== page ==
Velocity map imaging (VMI) is used in mass spectrometry and in angle resolved photo-electron spectroscopy to determine the lateral momentum distributions of charged particles accelerated towards a detector. VM-images are composed of projected Newton spheres with a common centre. The 2D images are usually evaluated by a decomposition into base vectors each representing the 2D projection of a set of particles starting from a centre with a specific velocity distribution. We propose to evaluate 1D projections of VM-images in terms of 1D projections of spherical functions, instead. The proposed evaluation algorithm shows that all distribution information can be retrieved from an adequately chosen set of 1D projections, alleviating the numerical effort for the interpretation of VM-images considerably. The obtained results produce directly the coefficients of the involved spherical functions, making the reconstruction of sliced Newton spheres obsolete.
Computationally attractive reconstruction of bandlimited images from irregular samples.
Strohmer, T
1997-01-01
An efficient method for the reconstruction of bandlimited images and the approximation of arbitrary images from nonuniform sampling values is developed. The novel method is based on the observation that the reconstruction problem can be formulated as linear system of equations using two-dimensional (2-D) trigonometric polynomials, where the matrix is of block-Toeplitz type with Toeplitz blocks. This system is solved iteratively by the conjugate gradient (CG) method. We show that the use of so-called adaptive weights in the establishment of the block Toeplitz matrix can be seen as efficient preconditioning. The superiority of the new method over conventional approaches is demonstrated by numerical experiments.
Image Reconstruction Using Large Optical Telescopes.
1982-02-15
imaged the Pluto/Charon system, resolved a multiple QSO (quasar) and we have mapped and imaged asymmetries in the envelope around the supergiant star ...fringes for point source. 38 11.7. Interference fringes for binary star . 40 1I.8. Power spectrum of C Tau. 42 III.1. PG 1115+080. 50 111.2. Tracking...Dawe’s limit given above. An example of short exposure star photos, at very large image scale, is given in Figure 1.1. The overall size of these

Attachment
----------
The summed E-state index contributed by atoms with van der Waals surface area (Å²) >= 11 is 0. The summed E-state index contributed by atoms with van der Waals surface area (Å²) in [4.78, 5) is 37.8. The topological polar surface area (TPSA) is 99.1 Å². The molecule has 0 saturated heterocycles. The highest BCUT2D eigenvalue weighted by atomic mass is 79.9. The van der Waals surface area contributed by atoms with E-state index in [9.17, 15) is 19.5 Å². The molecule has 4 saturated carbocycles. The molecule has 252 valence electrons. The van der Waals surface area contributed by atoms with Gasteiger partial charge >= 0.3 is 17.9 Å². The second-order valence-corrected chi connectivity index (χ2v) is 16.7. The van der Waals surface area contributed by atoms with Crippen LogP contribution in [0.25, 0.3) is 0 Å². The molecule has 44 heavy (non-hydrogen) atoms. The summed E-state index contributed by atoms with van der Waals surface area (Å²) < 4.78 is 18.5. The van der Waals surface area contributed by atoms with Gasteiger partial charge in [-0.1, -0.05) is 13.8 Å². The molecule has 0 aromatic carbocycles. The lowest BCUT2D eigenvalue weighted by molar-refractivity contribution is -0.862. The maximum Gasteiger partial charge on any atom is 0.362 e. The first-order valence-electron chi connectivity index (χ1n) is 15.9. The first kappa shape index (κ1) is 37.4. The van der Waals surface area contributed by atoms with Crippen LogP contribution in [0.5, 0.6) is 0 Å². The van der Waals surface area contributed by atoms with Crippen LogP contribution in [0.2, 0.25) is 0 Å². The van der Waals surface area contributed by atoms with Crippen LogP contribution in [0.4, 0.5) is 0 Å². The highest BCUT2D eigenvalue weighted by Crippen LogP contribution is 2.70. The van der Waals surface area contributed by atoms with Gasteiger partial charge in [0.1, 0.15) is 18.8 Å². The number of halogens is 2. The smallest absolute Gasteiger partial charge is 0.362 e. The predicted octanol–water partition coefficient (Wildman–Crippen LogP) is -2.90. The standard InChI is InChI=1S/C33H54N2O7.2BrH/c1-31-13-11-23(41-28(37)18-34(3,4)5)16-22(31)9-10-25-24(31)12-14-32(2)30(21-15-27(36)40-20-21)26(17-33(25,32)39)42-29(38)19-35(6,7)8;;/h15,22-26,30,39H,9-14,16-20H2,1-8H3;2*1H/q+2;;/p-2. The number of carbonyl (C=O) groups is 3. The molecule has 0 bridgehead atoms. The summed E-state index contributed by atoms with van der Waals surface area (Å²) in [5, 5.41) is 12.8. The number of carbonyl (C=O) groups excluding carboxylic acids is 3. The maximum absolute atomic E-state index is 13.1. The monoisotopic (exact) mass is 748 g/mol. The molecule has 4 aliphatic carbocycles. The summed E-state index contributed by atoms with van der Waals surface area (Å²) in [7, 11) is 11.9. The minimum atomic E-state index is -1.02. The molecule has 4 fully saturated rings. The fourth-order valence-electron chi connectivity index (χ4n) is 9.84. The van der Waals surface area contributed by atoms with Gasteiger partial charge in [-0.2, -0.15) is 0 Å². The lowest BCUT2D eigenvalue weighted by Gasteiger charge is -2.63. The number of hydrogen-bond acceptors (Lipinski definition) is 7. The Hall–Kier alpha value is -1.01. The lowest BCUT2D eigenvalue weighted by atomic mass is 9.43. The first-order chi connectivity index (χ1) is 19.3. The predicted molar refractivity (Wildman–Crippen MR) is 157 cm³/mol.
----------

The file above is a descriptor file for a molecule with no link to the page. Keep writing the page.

Very fast approximate reconstruction of MR images.
Angelidis, P A
1998-11-01
The ultra fast Fourier transform (UFFT) provides the means for a very fast computation of a magnetic resonance (MR) image, because it is implemented using only additions and no multiplications at all. It achieves this by approximating the complex exponential functions involved in the Fourier transform (FT) sum with computationally simpler periodic functions. This approximation introduces erroneous spectrum peaks of small magnitude. We examine the performance of this transform in some typical MRI signals. The results show that this transform can very quickly provide an MR image. It is proposed to be used as a replacement of the classically used FFT whenever a fast general overview of an image is required.
Dictionary Approaches to Image Compression and Reconstruction
NASA Technical Reports Server (NTRS)
Ziyad, Nigel A.; Gilmore, Erwin T.; Chouikha, Mohamed F.
1998-01-01